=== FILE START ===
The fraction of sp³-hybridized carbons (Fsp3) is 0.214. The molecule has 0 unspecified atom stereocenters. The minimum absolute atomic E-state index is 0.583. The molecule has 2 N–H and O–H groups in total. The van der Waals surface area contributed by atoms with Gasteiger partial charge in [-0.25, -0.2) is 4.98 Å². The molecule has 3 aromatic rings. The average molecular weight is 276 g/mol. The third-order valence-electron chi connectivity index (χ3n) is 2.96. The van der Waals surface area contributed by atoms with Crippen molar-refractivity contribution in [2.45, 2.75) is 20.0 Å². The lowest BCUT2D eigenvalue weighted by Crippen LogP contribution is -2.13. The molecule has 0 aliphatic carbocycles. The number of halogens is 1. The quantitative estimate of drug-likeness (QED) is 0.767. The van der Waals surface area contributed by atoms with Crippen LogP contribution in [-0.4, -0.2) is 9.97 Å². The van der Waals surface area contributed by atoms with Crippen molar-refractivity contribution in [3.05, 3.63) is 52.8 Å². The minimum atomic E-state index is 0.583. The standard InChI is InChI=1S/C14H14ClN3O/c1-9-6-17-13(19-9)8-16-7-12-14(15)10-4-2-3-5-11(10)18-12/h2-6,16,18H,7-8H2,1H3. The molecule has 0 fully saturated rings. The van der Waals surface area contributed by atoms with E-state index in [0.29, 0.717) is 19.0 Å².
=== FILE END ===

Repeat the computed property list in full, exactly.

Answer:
The fraction of sp³-hybridized carbons (Fsp3) is 0.214. The molecule has 0 unspecified atom stereocenters. The minimum absolute atomic E-state index is 0.583. The molecule has 2 N–H and O–H groups in total. The van der Waals surface area contributed by atoms with Gasteiger partial charge in [-0.25, -0.2) is 4.98 Å². The molecule has 3 aromatic rings. The average molecular weight is 276 g/mol. The third-order valence-electron chi connectivity index (χ3n) is 2.96. The van der Waals surface area contributed by atoms with Crippen molar-refractivity contribution in [2.45, 2.75) is 20.0 Å². The lowest BCUT2D eigenvalue weighted by Crippen LogP contribution is -2.13. The molecule has 0 aliphatic carbocycles. The number of halogens is 1. The quantitative estimate of drug-likeness (QED) is 0.767. The van der Waals surface area contributed by atoms with Crippen LogP contribution in [-0.4, -0.2) is 9.97 Å². The van der Waals surface area contributed by atoms with Crippen molar-refractivity contribution in [3.05, 3.63) is 52.8 Å². The minimum atomic E-state index is 0.583. The standard InChI is InChI=1S/C14H14ClN3O/c1-9-6-17-13(19-9)8-16-7-12-14(15)10-4-2-3-5-11(10)18-12/h2-6,16,18H,7-8H2,1H3. The molecule has 0 fully saturated rings. The van der Waals surface area contributed by atoms with E-state index in [0.29, 0.717) is 19.0 Å².